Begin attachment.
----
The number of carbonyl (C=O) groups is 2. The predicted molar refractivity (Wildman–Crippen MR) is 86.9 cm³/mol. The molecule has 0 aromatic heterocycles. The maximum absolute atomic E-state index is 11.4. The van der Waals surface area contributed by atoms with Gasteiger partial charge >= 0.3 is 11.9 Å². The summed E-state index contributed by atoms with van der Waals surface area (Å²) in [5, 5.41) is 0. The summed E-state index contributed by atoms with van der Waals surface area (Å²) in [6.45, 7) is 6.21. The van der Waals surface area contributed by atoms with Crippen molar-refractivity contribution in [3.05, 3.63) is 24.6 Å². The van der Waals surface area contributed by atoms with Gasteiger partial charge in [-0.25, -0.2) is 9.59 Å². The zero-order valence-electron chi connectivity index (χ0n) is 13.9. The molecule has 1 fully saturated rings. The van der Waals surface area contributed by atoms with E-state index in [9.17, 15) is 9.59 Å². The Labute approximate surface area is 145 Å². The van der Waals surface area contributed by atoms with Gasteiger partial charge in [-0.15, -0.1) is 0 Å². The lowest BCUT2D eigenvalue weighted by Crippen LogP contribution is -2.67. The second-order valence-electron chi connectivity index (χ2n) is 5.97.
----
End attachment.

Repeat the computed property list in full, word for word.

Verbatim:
The number of carbonyl (C=O) groups is 2. The predicted molar refractivity (Wildman–Crippen MR) is 86.9 cm³/mol. The molecule has 0 aromatic heterocycles. The maximum absolute atomic E-state index is 11.4. The van der Waals surface area contributed by atoms with Gasteiger partial charge >= 0.3 is 11.9 Å². The summed E-state index contributed by atoms with van der Waals surface area (Å²) in [5, 5.41) is 0. The summed E-state index contributed by atoms with van der Waals surface area (Å²) in [6.45, 7) is 6.21. The van der Waals surface area contributed by atoms with Crippen molar-refractivity contribution in [3.05, 3.63) is 24.6 Å². The van der Waals surface area contributed by atoms with Gasteiger partial charge in [-0.25, -0.2) is 9.59 Å². The zero-order valence-electron chi connectivity index (χ0n) is 13.9. The molecule has 1 fully saturated rings. The van der Waals surface area contributed by atoms with E-state index in [9.17, 15) is 9.59 Å². The Labute approximate surface area is 145 Å². The van der Waals surface area contributed by atoms with Gasteiger partial charge in [-0.15, -0.1) is 0 Å². The lowest BCUT2D eigenvalue weighted by Crippen LogP contribution is -2.67. The second-order valence-electron chi connectivity index (χ2n) is 5.97.